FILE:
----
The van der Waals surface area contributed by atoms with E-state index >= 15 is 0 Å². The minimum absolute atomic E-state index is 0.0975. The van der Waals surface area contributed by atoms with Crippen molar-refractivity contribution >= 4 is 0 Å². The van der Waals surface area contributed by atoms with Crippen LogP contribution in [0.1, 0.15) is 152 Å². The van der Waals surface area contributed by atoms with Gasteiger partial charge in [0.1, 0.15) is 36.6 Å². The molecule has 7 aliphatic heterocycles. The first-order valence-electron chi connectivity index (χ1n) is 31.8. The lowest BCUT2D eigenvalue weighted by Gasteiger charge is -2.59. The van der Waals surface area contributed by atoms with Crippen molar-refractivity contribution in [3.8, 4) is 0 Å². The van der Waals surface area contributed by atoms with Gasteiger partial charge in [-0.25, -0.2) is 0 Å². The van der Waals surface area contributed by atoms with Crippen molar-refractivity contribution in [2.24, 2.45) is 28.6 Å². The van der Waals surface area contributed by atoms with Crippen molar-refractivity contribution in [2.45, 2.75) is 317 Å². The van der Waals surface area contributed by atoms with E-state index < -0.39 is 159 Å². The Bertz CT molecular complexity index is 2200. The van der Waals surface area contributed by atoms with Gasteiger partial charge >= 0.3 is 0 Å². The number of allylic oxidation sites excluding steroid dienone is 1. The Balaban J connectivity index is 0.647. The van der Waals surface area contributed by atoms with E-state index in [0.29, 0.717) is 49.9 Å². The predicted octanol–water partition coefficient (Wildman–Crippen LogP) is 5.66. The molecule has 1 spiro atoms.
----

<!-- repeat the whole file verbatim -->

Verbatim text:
The van der Waals surface area contributed by atoms with E-state index >= 15 is 0 Å². The minimum absolute atomic E-state index is 0.0975. The van der Waals surface area contributed by atoms with Crippen molar-refractivity contribution >= 4 is 0 Å². The van der Waals surface area contributed by atoms with Crippen LogP contribution in [0.1, 0.15) is 152 Å². The van der Waals surface area contributed by atoms with Gasteiger partial charge in [0.1, 0.15) is 36.6 Å². The molecule has 7 aliphatic heterocycles. The first-order valence-electron chi connectivity index (χ1n) is 31.8. The lowest BCUT2D eigenvalue weighted by Gasteiger charge is -2.59. The van der Waals surface area contributed by atoms with Crippen molar-refractivity contribution in [3.8, 4) is 0 Å². The van der Waals surface area contributed by atoms with Gasteiger partial charge in [-0.25, -0.2) is 0 Å². The van der Waals surface area contributed by atoms with Crippen molar-refractivity contribution in [2.24, 2.45) is 28.6 Å². The van der Waals surface area contributed by atoms with Crippen molar-refractivity contribution in [2.45, 2.75) is 317 Å². The van der Waals surface area contributed by atoms with E-state index < -0.39 is 159 Å². The Bertz CT molecular complexity index is 2200. The van der Waals surface area contributed by atoms with Gasteiger partial charge >= 0.3 is 0 Å². The number of allylic oxidation sites excluding steroid dienone is 1. The Balaban J connectivity index is 0.647. The van der Waals surface area contributed by atoms with E-state index in [0.29, 0.717) is 49.9 Å². The predicted octanol–water partition coefficient (Wildman–Crippen LogP) is 5.66. The molecule has 1 spiro atoms.